Biden says Hamas attack ‘deepening the wound’ of 2018 Pittsburgh synagogue massacre

Marking five years since 11 killed in shooting at Tree of Life, US president notes commemoration comes weeks after ‘the deadliest day for the Jewish people since the Holocaust’

People walk outside the dormant landmark Tree of Life synagogue in Pittsburgh's Squirrel Hill neighborhood on Thursday, July 13, 2023. (AP/Gene J. Puskar)
People walk outside the dormant landmark Tree of Life synagogue in Pittsburgh's Squirrel Hill neighborhood on Thursday, July 13, 2023. (AP/Gene J. Puskar)

WASHINGTON (JTA) — On the fifth anniversary of the Pittsburgh synagogue shooting, US President Joe Biden drew a straight line between the worst antisemitic attack in American history and Hamas’s deadly October 7 invasion of Israel.

“A gunman opened fire on Sabbath worshippers as they prayed, murdering 11 precious souls, wounding many more – including first responders,” Biden said Friday in his statement marking October 27.

“Deepening the wound, today’s remembrance comes on the heels of the deadliest day for the Jewish people since the Holocaust,” Biden said. “On October 7th, a sacred Jewish holiday, the terrorist group Hamas unleashed pure evil against the people of Israel, slaughtering 1,400 Jews and taking hostage hundreds more.” October 7 was the Jewish festival of Shemini Atzeret-Simchat Torah in Israel.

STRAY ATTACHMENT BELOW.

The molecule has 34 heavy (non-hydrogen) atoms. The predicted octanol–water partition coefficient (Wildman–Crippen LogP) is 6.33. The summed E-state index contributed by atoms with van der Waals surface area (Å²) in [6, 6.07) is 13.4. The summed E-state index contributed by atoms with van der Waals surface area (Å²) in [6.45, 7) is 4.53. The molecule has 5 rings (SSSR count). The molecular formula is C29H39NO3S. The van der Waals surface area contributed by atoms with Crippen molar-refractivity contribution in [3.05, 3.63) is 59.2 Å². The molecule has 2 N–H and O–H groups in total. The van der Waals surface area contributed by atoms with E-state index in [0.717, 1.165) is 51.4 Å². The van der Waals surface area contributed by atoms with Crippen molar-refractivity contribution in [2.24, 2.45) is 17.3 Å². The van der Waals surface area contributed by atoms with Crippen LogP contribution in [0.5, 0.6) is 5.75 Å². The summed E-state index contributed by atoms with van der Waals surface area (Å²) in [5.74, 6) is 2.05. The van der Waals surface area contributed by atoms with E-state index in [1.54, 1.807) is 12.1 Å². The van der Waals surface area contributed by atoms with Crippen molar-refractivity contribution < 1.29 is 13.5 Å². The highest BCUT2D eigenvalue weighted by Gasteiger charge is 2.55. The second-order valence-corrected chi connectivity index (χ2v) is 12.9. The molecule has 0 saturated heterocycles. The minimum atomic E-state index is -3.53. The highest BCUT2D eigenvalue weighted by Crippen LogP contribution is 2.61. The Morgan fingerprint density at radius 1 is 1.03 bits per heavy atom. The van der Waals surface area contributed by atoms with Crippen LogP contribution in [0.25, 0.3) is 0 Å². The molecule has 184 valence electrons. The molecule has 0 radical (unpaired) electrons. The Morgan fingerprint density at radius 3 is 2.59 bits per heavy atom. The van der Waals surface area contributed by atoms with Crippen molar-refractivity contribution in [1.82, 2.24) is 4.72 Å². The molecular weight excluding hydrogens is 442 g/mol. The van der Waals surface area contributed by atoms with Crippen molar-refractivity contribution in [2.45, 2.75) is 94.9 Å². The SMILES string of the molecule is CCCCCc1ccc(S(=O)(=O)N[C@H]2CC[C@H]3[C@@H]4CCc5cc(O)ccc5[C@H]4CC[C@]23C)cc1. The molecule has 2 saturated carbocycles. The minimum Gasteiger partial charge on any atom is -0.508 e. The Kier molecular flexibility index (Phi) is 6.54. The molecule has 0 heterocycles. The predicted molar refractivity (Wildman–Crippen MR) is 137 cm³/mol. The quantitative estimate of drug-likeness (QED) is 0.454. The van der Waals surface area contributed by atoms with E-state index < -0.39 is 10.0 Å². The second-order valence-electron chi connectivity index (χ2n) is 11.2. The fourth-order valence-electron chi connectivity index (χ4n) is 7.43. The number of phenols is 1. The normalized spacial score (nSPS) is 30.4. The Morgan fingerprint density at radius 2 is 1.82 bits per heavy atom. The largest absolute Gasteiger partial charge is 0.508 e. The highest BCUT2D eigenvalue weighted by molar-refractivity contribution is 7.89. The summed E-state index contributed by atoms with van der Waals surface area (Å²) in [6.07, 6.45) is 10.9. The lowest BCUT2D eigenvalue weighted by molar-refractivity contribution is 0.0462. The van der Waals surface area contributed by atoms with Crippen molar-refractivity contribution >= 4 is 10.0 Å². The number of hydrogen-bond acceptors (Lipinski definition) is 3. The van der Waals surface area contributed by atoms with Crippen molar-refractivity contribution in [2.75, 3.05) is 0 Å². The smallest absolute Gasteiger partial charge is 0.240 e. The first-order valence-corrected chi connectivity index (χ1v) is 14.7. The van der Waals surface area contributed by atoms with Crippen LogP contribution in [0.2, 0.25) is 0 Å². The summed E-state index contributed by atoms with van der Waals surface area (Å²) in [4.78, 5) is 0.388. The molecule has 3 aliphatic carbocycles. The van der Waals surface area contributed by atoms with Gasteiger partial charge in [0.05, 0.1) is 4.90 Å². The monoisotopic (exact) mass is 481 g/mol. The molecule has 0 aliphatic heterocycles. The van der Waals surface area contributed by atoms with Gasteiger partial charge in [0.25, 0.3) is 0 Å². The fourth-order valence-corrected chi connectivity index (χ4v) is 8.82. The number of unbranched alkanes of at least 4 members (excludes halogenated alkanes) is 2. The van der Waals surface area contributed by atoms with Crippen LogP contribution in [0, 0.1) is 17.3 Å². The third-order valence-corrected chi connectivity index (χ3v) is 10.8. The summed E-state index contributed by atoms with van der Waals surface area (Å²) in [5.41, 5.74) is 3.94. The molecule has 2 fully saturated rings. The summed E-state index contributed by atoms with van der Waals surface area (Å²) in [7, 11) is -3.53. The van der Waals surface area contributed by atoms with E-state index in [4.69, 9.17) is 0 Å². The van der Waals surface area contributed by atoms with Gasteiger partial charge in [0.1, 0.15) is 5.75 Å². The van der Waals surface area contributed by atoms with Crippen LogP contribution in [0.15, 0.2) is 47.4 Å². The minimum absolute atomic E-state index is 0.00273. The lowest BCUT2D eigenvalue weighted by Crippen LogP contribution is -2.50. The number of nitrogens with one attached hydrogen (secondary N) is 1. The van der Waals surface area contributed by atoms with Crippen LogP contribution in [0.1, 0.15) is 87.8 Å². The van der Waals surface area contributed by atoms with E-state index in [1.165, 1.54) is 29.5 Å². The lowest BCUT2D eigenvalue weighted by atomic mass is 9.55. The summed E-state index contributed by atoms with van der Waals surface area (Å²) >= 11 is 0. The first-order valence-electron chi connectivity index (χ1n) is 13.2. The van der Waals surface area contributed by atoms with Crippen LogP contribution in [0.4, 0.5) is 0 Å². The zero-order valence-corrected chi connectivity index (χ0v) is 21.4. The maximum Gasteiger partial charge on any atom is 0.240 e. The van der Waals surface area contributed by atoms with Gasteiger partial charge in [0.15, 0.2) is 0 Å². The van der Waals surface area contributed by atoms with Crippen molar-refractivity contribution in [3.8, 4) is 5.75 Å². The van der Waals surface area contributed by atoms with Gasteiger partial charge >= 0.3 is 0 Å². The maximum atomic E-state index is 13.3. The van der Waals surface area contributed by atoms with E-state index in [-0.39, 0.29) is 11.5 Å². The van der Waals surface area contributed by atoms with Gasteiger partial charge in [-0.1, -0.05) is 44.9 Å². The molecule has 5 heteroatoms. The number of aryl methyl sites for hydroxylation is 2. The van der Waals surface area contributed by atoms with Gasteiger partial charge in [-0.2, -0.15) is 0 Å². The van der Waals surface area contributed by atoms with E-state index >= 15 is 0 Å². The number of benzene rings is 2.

Biden’s weaving the two attacks, one committed by white nationalists, the other by radical Islamist terrorists, into the same cloth, marks a sharp shift from the launch of his campaign and the beginning of his presidency, when he identified the threat of antisemitism as coming principally from the far right. The gunman in Pittsburgh, who was sentenced to death this summer, was influenced by a proliferation of far-right content on social media.

Biden rolled out a strategy to counter antisemitism last May, the first by any presidential administration in US history. A number of US Jewish groups who advised on the strategy urged Biden to take into account the threat of anti-Jewish hatred from the left and other sources as well as the far-right, particularly on campuses, where some Jewish students say they face intimidation from the pro-Palestinian left.

“Under my presidency, we will continue to condemn antisemitism at every turn,” Biden said in his statement. “We are implementing the first-ever national strategy to counter antisemitism. Because hate never goes away, it only hides until it is given just a little oxygen. And as a nation, we must ensure hate is never given any oxygen.”

A White House spokesman on Thursday specifically called out some campus pro-Palestinian protests as veering into antisemitism.

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